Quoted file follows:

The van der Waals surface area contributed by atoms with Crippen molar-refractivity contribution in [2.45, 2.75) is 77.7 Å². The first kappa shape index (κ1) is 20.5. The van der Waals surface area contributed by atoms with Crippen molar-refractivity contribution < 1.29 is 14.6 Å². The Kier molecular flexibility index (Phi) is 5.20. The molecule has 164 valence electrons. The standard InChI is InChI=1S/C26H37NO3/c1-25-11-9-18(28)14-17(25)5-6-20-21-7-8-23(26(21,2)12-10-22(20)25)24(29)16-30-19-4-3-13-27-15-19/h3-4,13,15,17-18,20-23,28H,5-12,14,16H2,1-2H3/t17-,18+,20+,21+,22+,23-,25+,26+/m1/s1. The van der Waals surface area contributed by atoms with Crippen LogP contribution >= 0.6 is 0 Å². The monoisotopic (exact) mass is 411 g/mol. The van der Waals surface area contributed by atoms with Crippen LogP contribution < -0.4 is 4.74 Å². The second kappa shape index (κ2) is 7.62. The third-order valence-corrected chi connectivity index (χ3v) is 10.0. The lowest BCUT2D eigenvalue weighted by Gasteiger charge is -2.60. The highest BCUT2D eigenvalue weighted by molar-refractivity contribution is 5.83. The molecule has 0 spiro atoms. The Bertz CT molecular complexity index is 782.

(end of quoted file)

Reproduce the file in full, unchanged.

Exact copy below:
The van der Waals surface area contributed by atoms with Crippen molar-refractivity contribution in [2.45, 2.75) is 77.7 Å². The first kappa shape index (κ1) is 20.5. The van der Waals surface area contributed by atoms with Crippen molar-refractivity contribution < 1.29 is 14.6 Å². The Kier molecular flexibility index (Phi) is 5.20. The molecule has 164 valence electrons. The standard InChI is InChI=1S/C26H37NO3/c1-25-11-9-18(28)14-17(25)5-6-20-21-7-8-23(26(21,2)12-10-22(20)25)24(29)16-30-19-4-3-13-27-15-19/h3-4,13,15,17-18,20-23,28H,5-12,14,16H2,1-2H3/t17-,18+,20+,21+,22+,23-,25+,26+/m1/s1. The van der Waals surface area contributed by atoms with Crippen LogP contribution >= 0.6 is 0 Å². The monoisotopic (exact) mass is 411 g/mol. The van der Waals surface area contributed by atoms with Crippen LogP contribution < -0.4 is 4.74 Å². The second kappa shape index (κ2) is 7.62. The third-order valence-corrected chi connectivity index (χ3v) is 10.0. The lowest BCUT2D eigenvalue weighted by Gasteiger charge is -2.60. The highest BCUT2D eigenvalue weighted by molar-refractivity contribution is 5.83. The molecule has 0 spiro atoms. The Bertz CT molecular complexity index is 782.